Contrary to the above idea that Rembrandt drew best from a stable stimulus – there are two feeble drawings from Roman busts which are included in Benesch’s catalogue but presumably excluded by Rembrandt from the two scrapbooks mentioned in his inventory, which sadly have been lost. Nonetheless, I would stick with my spectrum in a general way, writing off those two as examples of Rembrandt’s variability. A few of his drawings are truly great others much less so. Alas many of the greats have been dismissed by modern scholarship.

Fortunately the etchings are often dated on the plates, they are therefore a reliable source for examining Rembrandt’s variability. They speak  clearly of the same wide spectrum from infinitely painstaking, for instance in the shell of 1652, to remarkably crude in some of the earlier compositions, or fairly slapdash when drawing a golfer from life. My analysis of The Lion Hunt etchings on YouTube makes a clear demonstration of the above.

We have to conclude from the etchings that Rembrandt was unreliable throughout his life. My own rule is – if there is any part of a work that could only have been drawn by Rembrandt then it is by Rembrandt; regardless of how awful the rest might be. For instance I defended “The Finding of Moses” drawing (YouTube) from Kenneth Clark’s de-attribution although I agree with his criticism; because this is a drawing about precarious balance that could only have been held by the model for limited time; it does not have Rembrandt’s usual sense of form. I think my comparison with the Virgin Mary with basket B     could confirm my interpretation with forensic tests showing both are done with the same pen and ink.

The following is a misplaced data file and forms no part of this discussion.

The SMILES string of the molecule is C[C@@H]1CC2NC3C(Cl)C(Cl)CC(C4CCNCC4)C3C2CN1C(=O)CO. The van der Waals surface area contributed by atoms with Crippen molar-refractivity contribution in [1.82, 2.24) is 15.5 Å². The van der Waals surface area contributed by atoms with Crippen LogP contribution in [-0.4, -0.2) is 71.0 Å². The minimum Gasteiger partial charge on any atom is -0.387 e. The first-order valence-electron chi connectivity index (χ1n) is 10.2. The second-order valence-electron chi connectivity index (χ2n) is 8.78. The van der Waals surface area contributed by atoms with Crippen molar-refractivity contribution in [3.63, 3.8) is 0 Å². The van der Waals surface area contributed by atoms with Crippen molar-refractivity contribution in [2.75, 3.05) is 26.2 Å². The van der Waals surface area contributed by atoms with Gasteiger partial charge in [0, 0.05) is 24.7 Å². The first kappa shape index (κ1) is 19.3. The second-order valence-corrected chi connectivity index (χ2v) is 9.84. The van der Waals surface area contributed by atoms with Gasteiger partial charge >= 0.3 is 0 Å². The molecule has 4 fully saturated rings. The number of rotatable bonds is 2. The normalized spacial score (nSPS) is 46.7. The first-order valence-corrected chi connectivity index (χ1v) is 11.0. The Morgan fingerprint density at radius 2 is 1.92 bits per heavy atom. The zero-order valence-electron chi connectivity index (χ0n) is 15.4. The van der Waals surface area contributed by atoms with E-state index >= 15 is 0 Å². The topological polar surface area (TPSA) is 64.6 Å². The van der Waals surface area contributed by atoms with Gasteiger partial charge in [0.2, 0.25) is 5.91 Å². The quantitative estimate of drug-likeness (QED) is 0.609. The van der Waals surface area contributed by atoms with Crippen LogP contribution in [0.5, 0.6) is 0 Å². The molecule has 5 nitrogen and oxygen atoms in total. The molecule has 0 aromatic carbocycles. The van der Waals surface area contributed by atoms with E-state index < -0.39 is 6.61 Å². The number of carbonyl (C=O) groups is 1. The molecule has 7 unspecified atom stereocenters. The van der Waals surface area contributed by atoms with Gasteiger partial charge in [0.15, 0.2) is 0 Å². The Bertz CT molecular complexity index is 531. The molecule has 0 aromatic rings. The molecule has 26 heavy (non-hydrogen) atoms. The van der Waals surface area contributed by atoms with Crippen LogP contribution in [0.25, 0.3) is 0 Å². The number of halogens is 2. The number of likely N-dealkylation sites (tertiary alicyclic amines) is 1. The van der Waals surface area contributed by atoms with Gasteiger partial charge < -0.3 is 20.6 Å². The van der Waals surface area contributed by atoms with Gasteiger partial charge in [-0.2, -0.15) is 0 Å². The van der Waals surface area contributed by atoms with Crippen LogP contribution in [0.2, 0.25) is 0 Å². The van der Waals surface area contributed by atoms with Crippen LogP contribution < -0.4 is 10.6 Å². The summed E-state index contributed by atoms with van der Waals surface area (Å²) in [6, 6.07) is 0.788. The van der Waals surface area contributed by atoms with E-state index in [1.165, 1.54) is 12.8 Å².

Further examples of Rembrandt’s drawings without visual stimulus – a drawing of Philemon and Baucis with Jupiter B     - a drawing so feeble it would never have been accepted as by Rembrandt without the little note he added explaining what it represented. He must have been reading his Ovid and thought the subject could make a painting but no models were available so he did his best without them. He did make a very different and successful painting of it afterwards. These examples should make it obvious Rembrandt needed visual stimulus to produce of his best either as a painter or as a draftsman; His student Hoogstratten advises “ take one or two of your fellow students and act out the scene, some of the greatest masters did the same”.